The legislature passed House Bill 1402 at the close of this years session . What this means is the buffer rule, passed in the summer of 1997, remains in effect. This bill creates a Buffer Stakeholder Advisory Commitee which will review the buffer rule. The commitee is expected to finalize its recommendations to the EMC by April 1999.* 

  • HB 1402 adds the use of Natural Resources Conservation Services soil survey maps to the previously approved U.S. Geology Survey topographic maps to aid in surface water determination.
  • HB 1402 allows for mitigation or monetary payment in lieu of complying with the buffer law.
  • HB 1402 does not effect the buffer requirements listed under the agricultural rules.
  • Please reference the full document for complete details http://www.ncga.state.nc.us/.html1997bills/house/hbill1402.full.html
 
  • New Development will be required to meet maximum nitrogen loading of 3.6 pounds/acre/year
  • By 8/1/99 DWQ working with local governments, will submit a model local stormwater management plan to the EMC.
  • Within 12 months of the EMC's 
 
  • Collectively, agricultural operations will be required to achieve a 30% nitrogen reduction relative to 1991 - 1995 loadings.
  • Farmers have two options from which to choose:
Option 1: By August 1, 1999 all persons engaged in farming operations must sign up with the local advisory committee to participate in a County Nitrogen Plan being developed in your county. The best management practices selected would need to be implemented within 5 years.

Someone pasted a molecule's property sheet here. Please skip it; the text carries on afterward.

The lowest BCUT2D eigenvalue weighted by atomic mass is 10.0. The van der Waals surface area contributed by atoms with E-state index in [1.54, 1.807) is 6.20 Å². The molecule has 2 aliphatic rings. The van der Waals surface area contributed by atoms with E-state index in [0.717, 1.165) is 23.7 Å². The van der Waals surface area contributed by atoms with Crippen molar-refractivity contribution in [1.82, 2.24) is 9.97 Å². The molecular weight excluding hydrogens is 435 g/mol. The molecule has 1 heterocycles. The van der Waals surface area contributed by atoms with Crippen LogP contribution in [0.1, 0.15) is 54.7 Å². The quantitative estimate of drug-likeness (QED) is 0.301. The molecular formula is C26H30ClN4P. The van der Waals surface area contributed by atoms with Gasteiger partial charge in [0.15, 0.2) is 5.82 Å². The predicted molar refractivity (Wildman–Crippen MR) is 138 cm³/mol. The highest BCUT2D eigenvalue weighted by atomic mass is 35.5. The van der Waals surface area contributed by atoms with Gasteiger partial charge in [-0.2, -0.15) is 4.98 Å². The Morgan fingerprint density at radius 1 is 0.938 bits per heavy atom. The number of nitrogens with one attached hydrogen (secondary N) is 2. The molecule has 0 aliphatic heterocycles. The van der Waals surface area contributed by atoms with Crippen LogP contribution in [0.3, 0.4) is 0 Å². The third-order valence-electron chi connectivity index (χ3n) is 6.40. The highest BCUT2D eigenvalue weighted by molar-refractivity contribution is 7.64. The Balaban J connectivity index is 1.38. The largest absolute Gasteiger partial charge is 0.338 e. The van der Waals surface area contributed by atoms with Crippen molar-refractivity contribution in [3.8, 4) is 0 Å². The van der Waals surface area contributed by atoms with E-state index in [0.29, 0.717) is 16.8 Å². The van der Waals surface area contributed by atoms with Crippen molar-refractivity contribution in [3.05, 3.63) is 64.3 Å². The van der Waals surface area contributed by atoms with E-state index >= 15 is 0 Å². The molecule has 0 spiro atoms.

* Option 2: Implement standard BMPs (riparian areas, and/or controlled drainage, and/or nutrient management) within 4 years. 

 

  • Three categories of nutrient applicators are required to obtain a certificate verifying completion of nutrient management training by 8/1/03. 
  • 1 Persons who fertilize 50 acres of more per year of cropland. 

    2 Persons who fertilize 50 acres or more per year of turfgrass, golf courses, recreational areas, or rights of way. 

    3  Persons who commercially apply fertilizer to 50 acres or more of lawn and garden areas per year in residential, commercial, or industrial areas. 
     

  • Persons not receiving training will be required to develop and implement nutrient management plans. These plans must meet standards and specifications of the Natural Resource Conservation Service or the Soil and Water Conservation Commission.
 
 

Beginning with this NeuseLetter, "Partnerships" will become a regular feature on this page. Partnerships are an invaluable tool the Neuse Education Team uses as they conduct their basin-wide educational efforts. These collaborative ventures are especially important now that the proposed Neuse Rules have become law. The Neuse Education Team is a diverse group of problem solvers and the focus of their work is science-based solutions. However, the Neuse Education Team can not work in a vacuum. The environmental issues Neuse River Basin citizens face demand that this team collaborate with a number of state, federal, and local agencies, other universities, and the business community. This section will serve as a way to recognize those partners. There is no finer example of partnerships than last month's "Agricultural Solutions for the Neuse River Basin" water quality conference. Campus and field faculty form North Carolina State University lead a multiagency, multiuniversity effort to describe technologies and management strategies farmers will be able to use to comply with the Neuse Rules. The two-day conference explained riparian buffers, controlled drainage, and nutrient management as practical ways to help farmers. The conference also featured a workshop on alternative animal waste technology. The Neuse Education Team is grateful to the presenters and the conference participants for making this conference such a success. 

Andy Fisher
 

Editors: Andy Fisher and Mitch Woodward
Contributing Writer: Andy Fisher

North Carolina Cooperative Extension Service
Wake County Extension Center
4001 (E) Carya Drive
Raleigh,NC 27610